By Mitchell Anthony

September 23, 2020


The Markets Recent Volatility

The equity markets have been going through a bit of a correction over the last two weeks. This is the first correction since the February-March 2020 correction that occurred due to the coronavirus outbreak and the shutdown of the global economy. After this correction the markets ran wild to the upside after the central bank and the US Congress essentially stated that they would monetize their way out of this economic problem. Valuations soared in industries and names that were highly leveraged to the stay at home environment that ensued and continues today.  Cyclical names have also rebounded but the performance has been far different as these cyclical names are not leveraging the current environment but in fact impacted by the current environment. The rally in both has now paused as investors assess the likelihood of a second stimulus package from the US Congress. The stimulus package has stalled because of a few areas within the Democratic demands that the Republicans have not been able to stomach.  Most notably bailouts for states and local governments that acted irresponsibly for many many years.  The Republicans just want less stimulus for consumers and small businesses than the Democrats want.  The Republicans are hung up on principle for the time being but likely will fold when they realize that maintaining control of the presidency and the Senate are more important than blocking stimulus now that will just happen later if they lose control. Investors obviously worry and as a result stocks have corrected 10% or more from their highs recently.  This correction will likely end soon if it hasn’t already as the economy continues to stay on a path of recovery and interest rates remain at zero and the fact is there is nowhere else to put your money besides risk oriented investment areas like stocks or real estate.

Is there Irrational Exuberance in our Economy?

Irrational exuberant talk has emerged again over the last few weeks as people try to assess valuations in the market.  This phrase can be applied to stock prices as well as the economy and it is certainly more important to evaluate regarding the economy.  When there is irrational exuberance in the economy the outlook for growth is poor as overcapacity leads to layoffs and bad economic times. Fortunately we do not have much in the way of exuberance in any sector of our economy let alone irrational exuberance.

Are the Equity Markets Irrationally Exuberant?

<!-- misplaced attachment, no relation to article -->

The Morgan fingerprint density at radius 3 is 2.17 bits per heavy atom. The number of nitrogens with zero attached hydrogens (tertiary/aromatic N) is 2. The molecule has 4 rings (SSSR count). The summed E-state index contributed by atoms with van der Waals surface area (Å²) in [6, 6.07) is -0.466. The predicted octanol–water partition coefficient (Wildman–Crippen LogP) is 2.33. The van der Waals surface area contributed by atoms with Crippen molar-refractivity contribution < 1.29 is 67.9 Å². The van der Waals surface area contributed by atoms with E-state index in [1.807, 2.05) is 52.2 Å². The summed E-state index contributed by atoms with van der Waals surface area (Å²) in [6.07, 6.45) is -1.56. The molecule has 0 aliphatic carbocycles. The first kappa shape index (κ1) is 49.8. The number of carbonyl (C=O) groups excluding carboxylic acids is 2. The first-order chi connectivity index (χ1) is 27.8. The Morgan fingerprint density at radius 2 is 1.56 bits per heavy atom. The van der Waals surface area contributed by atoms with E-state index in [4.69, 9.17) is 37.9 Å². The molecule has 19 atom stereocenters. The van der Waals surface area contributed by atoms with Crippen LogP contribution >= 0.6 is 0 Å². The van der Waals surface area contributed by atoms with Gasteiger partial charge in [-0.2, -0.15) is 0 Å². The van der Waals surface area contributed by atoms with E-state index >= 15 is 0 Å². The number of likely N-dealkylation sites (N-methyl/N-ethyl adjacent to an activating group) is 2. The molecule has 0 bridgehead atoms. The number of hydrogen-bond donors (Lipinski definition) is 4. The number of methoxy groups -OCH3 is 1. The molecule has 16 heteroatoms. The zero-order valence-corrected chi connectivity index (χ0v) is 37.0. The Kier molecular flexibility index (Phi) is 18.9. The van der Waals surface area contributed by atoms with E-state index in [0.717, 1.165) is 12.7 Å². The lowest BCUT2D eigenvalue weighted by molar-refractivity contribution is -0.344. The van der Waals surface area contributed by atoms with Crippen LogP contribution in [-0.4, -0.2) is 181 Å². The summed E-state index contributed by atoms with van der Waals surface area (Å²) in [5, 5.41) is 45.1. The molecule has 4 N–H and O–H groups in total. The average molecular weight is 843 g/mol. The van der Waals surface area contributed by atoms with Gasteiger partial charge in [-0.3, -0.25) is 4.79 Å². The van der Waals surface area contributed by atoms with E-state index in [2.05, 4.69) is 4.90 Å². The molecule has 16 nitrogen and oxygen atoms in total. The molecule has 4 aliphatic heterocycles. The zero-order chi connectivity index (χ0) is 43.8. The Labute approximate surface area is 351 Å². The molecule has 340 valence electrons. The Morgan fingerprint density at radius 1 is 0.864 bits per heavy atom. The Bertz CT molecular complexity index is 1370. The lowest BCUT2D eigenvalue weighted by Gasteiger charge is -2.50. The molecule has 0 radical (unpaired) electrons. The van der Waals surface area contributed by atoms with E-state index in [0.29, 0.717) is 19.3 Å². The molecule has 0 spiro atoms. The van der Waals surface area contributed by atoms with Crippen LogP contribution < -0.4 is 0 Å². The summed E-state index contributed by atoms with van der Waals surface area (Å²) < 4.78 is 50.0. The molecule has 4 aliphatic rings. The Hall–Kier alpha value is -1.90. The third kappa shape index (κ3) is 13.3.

One could certainly argue that investors supporting and purchasing real estate, stocks, and gold are exuberant.  This is reasonable given the fact that interest rates are near zero and the central bank is flooding the market with liquidity that has to go somewhere.  Stocks are clearly the best valued asset of these three classes.  The Cap Ratios on real estate are at all-time highs, and gold is close to all-time highs with no inflation on the horizon. Stocks on the other hand are not selling at all-time high PE ratios or PEG ratios or even close. The best way to value stocks is to look at their PE ratio relative to the underlying growth rate of the company.  Historically when this peg ratio is two or more the stock is likely to correct.

Valuations in the Secular Growth Names

Secular growth names like Facebook, Amazon, Apple, Netflix, and Google have great secular tailwinds driving these companies growth as well as cyclical tailwinds currently.  All of these names have peg ratios under 1.5.  There is no doubt the stocks have had tremendous moves over the last year but at the same time the underlying earnings are accelerating from already high levels.

Valuations in Cyclical Stocks

Most of the industrial sector, financial sector, and cyclical consumer areas have been highly impacted by the Covid 19 environment and as a result the outlook for an earnings recovery in these areas is poor let alone these areas getting back on a path of growth.  The valuation on these areas looks dramatically different as you place different assumptions about growth on these companies.  Optimism about a quick recovery to normalcy has ebbed and flowed over the last few months and as a result the valuations on these names have been high and low.

Liquidity is still high

There is tremendous liquidity in the marketplace and lots of fuel to push stocks higher as sentiment improves about stimulus and growth.  This liquidity has interest rates locked up at zero and will eventually find its way back into stocks.

We remain optimistic.